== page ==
Chet Haase's Timing Framework API provides a higher abstraction level for working with time-based events than what the standard JDK Timer classes provide.
A great deal of rich-client user interfaces rely on some form of animation and special effects: Fading components in and out, or smoothly moving parts of the user interface in response to user interaction, in turn, are examples of effects that rely on some notion of time.
Working with time-based events in Java has so far centered around two Timer classes in the JDK. While those classes provide the basics, Sun's Chet Haase noted that they don't define a high enough abstraction level API for the requirements of rich UIs. To fill that need, Haase set out to define the Timing Framework API, and released its 1.0 version today. In describing the need for the Timing Framework, Haase noted that:
Any time you introduce dynamic effects, animations, or time-based events to a Java application, you find yourself re-implementing the same functionality you have written for every application that required timing or animation. The built-in APIs are powerful, but they require that you write a fair amount of boilerplate code.
The timing utilities in Java, java.util.Timer and javax.swing.Timer ... can help you schedule time-based events. These classes let you create one-time and repeating events that will call into your application at scheduled intervals so that you can cause things to happen at those times.
This is a standard way to handle time-based events, such as animations; you are essentially telling the system "wake me up every n milliseconds." When you are woken up, you perform the appropriate action (change the appearance of an animating cursor, move an object on the screen, poll the network, send mail to your boss telling her how productive you are, whatever).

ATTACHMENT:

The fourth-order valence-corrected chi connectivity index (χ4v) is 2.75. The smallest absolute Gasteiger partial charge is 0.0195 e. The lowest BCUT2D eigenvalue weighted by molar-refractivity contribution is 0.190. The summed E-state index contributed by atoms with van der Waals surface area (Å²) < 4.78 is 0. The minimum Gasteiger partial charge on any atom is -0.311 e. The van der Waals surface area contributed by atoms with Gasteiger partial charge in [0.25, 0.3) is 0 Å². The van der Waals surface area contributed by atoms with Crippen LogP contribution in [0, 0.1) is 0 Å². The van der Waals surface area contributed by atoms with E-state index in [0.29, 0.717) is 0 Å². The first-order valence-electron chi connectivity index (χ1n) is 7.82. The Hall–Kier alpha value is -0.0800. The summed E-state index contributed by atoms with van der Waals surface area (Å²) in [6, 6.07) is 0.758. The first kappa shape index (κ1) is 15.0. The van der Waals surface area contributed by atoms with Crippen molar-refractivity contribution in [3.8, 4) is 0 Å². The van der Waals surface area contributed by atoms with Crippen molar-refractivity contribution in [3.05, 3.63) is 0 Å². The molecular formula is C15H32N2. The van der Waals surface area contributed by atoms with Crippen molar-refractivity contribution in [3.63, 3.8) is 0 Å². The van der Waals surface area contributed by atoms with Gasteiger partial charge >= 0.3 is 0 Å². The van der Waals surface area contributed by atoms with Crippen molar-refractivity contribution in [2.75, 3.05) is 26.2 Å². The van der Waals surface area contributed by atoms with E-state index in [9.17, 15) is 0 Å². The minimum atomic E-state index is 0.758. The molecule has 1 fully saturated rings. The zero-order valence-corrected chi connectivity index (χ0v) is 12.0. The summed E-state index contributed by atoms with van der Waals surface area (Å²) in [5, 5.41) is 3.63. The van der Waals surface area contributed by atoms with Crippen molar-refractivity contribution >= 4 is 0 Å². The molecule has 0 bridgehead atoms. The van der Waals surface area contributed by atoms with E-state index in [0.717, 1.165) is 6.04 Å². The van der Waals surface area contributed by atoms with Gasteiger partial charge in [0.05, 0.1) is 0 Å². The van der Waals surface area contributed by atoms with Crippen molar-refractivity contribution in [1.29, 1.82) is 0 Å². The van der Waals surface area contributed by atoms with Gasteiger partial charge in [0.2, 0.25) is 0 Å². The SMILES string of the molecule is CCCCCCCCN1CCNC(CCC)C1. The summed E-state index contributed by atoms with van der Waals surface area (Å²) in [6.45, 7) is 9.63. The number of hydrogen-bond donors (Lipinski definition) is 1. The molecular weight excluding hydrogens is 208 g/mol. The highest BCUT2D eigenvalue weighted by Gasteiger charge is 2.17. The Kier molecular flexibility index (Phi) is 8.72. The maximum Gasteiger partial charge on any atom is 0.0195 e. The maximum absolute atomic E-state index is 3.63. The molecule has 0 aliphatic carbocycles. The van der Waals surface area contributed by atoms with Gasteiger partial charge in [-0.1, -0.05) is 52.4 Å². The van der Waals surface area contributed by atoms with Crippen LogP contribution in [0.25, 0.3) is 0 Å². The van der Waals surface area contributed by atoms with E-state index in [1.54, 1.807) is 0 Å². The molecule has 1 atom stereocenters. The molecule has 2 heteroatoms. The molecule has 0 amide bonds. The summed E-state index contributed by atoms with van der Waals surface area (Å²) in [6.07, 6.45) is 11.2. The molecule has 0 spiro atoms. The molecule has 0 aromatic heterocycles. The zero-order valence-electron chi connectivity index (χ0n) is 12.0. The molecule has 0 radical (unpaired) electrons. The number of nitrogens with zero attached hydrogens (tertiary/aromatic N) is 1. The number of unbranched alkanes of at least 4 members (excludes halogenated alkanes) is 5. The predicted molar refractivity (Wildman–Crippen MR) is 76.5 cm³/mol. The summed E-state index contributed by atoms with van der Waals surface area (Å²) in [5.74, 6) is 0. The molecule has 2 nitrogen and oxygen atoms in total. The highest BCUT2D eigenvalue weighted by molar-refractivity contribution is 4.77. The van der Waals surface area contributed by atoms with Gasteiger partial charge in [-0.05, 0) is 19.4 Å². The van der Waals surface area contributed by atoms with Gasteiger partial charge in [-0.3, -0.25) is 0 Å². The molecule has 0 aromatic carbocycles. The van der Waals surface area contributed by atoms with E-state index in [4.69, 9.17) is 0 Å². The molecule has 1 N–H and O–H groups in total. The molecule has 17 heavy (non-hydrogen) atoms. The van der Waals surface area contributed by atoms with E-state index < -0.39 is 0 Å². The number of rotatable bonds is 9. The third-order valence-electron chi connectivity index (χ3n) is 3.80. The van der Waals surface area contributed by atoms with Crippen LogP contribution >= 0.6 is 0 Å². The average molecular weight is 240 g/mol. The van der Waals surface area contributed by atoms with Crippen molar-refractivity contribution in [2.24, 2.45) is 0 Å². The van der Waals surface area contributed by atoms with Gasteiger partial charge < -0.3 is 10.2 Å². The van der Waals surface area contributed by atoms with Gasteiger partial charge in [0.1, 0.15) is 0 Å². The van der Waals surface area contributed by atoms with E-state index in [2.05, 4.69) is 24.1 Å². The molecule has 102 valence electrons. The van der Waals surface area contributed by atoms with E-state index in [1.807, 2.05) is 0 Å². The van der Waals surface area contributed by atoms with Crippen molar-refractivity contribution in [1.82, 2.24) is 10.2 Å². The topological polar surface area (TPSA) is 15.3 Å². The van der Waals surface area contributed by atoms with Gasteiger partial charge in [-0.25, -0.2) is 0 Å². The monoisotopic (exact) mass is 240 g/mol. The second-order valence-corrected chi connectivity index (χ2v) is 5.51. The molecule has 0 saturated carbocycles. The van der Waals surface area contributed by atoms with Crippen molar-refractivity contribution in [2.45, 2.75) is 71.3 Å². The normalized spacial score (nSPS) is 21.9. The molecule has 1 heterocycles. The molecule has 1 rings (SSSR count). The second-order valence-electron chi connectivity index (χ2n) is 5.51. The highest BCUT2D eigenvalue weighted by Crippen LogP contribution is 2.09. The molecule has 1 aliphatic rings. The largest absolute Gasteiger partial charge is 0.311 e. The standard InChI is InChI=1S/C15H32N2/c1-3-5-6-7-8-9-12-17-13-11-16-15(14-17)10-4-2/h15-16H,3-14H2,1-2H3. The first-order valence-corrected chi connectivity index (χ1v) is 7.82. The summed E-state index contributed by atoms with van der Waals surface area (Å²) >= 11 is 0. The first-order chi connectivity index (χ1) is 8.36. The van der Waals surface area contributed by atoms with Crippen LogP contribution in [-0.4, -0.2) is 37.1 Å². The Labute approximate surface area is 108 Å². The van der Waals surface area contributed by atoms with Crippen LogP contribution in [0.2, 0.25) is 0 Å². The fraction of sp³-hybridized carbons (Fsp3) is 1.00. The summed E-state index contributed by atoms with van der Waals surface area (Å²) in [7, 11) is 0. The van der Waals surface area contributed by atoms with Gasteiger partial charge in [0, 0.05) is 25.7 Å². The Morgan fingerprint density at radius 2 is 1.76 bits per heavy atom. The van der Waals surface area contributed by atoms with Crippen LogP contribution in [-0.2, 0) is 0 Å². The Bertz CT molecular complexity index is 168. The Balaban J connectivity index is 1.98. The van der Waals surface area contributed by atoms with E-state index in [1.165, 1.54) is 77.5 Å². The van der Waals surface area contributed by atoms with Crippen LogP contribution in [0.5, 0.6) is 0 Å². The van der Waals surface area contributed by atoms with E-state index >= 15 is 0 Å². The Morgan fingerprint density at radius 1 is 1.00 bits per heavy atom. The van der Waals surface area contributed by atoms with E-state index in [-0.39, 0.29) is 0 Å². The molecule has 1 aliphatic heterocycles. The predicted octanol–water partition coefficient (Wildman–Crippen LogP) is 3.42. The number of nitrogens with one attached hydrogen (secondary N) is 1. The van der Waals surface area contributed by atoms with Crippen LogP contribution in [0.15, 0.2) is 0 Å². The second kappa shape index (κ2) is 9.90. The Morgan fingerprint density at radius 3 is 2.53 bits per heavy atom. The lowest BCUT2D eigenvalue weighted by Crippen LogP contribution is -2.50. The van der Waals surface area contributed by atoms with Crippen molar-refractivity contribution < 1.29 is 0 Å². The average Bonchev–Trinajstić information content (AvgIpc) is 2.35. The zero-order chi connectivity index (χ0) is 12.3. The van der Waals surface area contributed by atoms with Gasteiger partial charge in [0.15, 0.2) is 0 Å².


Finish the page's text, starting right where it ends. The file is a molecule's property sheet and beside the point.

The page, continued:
These are great utilities as far as they go, but I find that they don't go far enough. There is always other time-based functionality that I end up layering on top in order to deal with real application needs. For example, I usually want to run a timing event (such as the fading in of a component) for a set amount of time, but the Timer utilities assume one-time or indefinite operation and must be manually stopped when you are finished with them...
I thought it would be useful to codify some of the generic functionality that I tend to need into a higher-level utility that makes using timers a bit easier (at least for me)